With Spring Training starting up around MLB, the bulk of the offseason spending is in the books. To date, approximately $2.7 billion dollars (yes, with a B) has been spent on contracts for free agents. David Price and Zack Greinke’s deals led the way at $217M and $206.5M, respectively, but there were plenty of other deals of all shapes and sizes signed this offseason.
But all of that may pale in comparison to 2018’s offseason free agent crop, which may be one of the most star-studded of all time. Cy Young-caliber pitchers, name brand pitchers and position players, and two freakishly-young-for-free-agency franchise position player cornerstones will be on the market potentially. The total outlay of contracts stands to dwarf this past offseason’s total.
The Pirates have one of those top free agents potentially in play, in the form of Andrew McCutchen. We wrote back in December about how the Pirates will eventually need to trade McCutchen to keep the party train on the tracks, citing his huge future salary and our dislike of having to overpay in his decline years. Sentiment surrounding the player makes this an unpopular position, but it’s one that is best for the long-term health of the franchise.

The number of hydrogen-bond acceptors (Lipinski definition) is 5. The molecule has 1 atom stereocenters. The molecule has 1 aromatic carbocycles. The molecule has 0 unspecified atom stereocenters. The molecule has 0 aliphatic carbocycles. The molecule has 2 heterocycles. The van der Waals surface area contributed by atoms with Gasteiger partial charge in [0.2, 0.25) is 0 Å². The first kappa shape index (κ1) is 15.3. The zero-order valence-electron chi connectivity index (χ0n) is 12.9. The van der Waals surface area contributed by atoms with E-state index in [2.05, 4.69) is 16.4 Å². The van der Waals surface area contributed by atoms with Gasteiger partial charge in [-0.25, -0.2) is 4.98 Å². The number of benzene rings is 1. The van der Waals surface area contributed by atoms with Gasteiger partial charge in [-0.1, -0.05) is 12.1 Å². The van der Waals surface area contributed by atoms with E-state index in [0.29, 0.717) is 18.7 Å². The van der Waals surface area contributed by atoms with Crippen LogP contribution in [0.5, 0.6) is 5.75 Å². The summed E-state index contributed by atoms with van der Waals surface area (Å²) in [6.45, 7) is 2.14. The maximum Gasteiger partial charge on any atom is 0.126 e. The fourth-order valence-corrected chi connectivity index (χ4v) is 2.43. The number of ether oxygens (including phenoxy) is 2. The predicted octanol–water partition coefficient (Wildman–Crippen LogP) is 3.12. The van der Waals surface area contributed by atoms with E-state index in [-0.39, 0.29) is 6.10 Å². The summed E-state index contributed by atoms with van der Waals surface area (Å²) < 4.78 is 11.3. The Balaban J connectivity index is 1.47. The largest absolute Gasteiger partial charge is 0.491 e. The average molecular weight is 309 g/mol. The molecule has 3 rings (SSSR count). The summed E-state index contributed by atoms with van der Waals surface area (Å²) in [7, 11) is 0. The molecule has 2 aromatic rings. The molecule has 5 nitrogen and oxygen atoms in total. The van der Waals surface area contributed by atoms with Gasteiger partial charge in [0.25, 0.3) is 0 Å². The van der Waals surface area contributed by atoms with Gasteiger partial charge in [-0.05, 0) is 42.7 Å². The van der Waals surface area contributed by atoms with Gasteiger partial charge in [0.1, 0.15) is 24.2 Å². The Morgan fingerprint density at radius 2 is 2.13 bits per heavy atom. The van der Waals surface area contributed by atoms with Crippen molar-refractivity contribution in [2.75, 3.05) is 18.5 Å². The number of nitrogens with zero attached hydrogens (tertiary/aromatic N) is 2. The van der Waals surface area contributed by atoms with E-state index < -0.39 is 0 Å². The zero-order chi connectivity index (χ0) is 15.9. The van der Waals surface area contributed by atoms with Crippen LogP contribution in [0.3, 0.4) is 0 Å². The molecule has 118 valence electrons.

Here’s a chart of some of the top potential free agents that will be on the market three seasons from now. Naturally, things may change due to injuries or ineffectiveness. A handful of these players may get extended by their current clubs, especially some of the mid-tier guys.
*if they don’t opt-out after 2016
For this article, let’s look at what I consider the top five free agents on that list. I’m going to guesstimate what they could get on the open market and I’ll even set myself up for more foolishness by predicting where they will sign. Opt-out clauses are very much in vogue right now, but they’re very hard to predict how they’ll be utilized in a contract, plus there are rumblings that they may be curtailed in the upcoming Collective Bargaining Agreement. Using Cot’s Contracts, I examined what each of the high-payroll clubs have on the books for the 2019 season in terms of guaranteed money, as these five guys are definitely headed to team with deep pockets.
RHP Matt Harvey (age-30 for 2019 season)
Matt Harvey is a Tommy John survivor, which may discount his overall term/price a touch, but he’s still going to get paid cash money by someone. Especially when his agent, Scott Boras, is a master at squeezing every last dollar out for his high-end clients. Harvey is a bonafide #1 ace, with the build and the arsenal that teams trip over themselves to have at the front of their rotations.
Predicted contract — 8 years/$280M ($35M/year Average Annual Value)